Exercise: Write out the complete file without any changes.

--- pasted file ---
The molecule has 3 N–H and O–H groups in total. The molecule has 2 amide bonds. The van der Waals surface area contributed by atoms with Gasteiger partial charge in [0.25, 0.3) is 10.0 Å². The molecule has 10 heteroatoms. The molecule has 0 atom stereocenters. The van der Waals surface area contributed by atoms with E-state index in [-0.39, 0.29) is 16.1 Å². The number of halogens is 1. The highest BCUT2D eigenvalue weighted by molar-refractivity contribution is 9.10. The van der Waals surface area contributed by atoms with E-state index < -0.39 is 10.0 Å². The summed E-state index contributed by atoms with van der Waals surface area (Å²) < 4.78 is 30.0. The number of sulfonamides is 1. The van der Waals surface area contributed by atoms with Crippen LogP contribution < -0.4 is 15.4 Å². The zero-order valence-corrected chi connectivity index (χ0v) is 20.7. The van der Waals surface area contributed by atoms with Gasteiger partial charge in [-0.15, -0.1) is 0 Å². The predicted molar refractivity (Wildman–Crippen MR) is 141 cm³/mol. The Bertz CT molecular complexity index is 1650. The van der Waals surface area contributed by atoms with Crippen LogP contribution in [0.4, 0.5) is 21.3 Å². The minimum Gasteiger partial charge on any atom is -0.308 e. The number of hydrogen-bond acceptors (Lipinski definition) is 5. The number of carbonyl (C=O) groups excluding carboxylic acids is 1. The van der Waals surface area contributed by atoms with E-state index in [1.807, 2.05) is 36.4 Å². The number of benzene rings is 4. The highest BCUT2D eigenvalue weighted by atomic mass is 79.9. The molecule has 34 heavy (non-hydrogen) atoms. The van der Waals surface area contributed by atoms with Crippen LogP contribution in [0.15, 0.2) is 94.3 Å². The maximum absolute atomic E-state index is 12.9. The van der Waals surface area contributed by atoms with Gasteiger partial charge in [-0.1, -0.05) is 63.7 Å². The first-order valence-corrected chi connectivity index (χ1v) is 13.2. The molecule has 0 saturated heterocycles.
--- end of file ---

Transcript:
The molecule has 3 N–H and O–H groups in total. The molecule has 2 amide bonds. The van der Waals surface area contributed by atoms with Gasteiger partial charge in [0.25, 0.3) is 10.0 Å². The molecule has 10 heteroatoms. The molecule has 0 atom stereocenters. The van der Waals surface area contributed by atoms with E-state index in [-0.39, 0.29) is 16.1 Å². The number of halogens is 1. The highest BCUT2D eigenvalue weighted by molar-refractivity contribution is 9.10. The van der Waals surface area contributed by atoms with E-state index < -0.39 is 10.0 Å². The summed E-state index contributed by atoms with van der Waals surface area (Å²) < 4.78 is 30.0. The number of sulfonamides is 1. The van der Waals surface area contributed by atoms with Crippen LogP contribution < -0.4 is 15.4 Å². The zero-order valence-corrected chi connectivity index (χ0v) is 20.7. The van der Waals surface area contributed by atoms with Gasteiger partial charge in [-0.15, -0.1) is 0 Å². The predicted molar refractivity (Wildman–Crippen MR) is 141 cm³/mol. The Bertz CT molecular complexity index is 1650. The van der Waals surface area contributed by atoms with Crippen LogP contribution in [0.4, 0.5) is 21.3 Å². The minimum Gasteiger partial charge on any atom is -0.308 e. The number of hydrogen-bond acceptors (Lipinski definition) is 5. The number of carbonyl (C=O) groups excluding carboxylic acids is 1. The van der Waals surface area contributed by atoms with E-state index in [1.807, 2.05) is 36.4 Å². The number of benzene rings is 4. The highest BCUT2D eigenvalue weighted by atomic mass is 79.9. The molecule has 34 heavy (non-hydrogen) atoms. The van der Waals surface area contributed by atoms with Crippen LogP contribution in [0.15, 0.2) is 94.3 Å². The maximum absolute atomic E-state index is 12.9. The van der Waals surface area contributed by atoms with Gasteiger partial charge in [-0.1, -0.05) is 63.7 Å². The first-order valence-corrected chi connectivity index (χ1v) is 13.2. The molecule has 0 saturated heterocycles.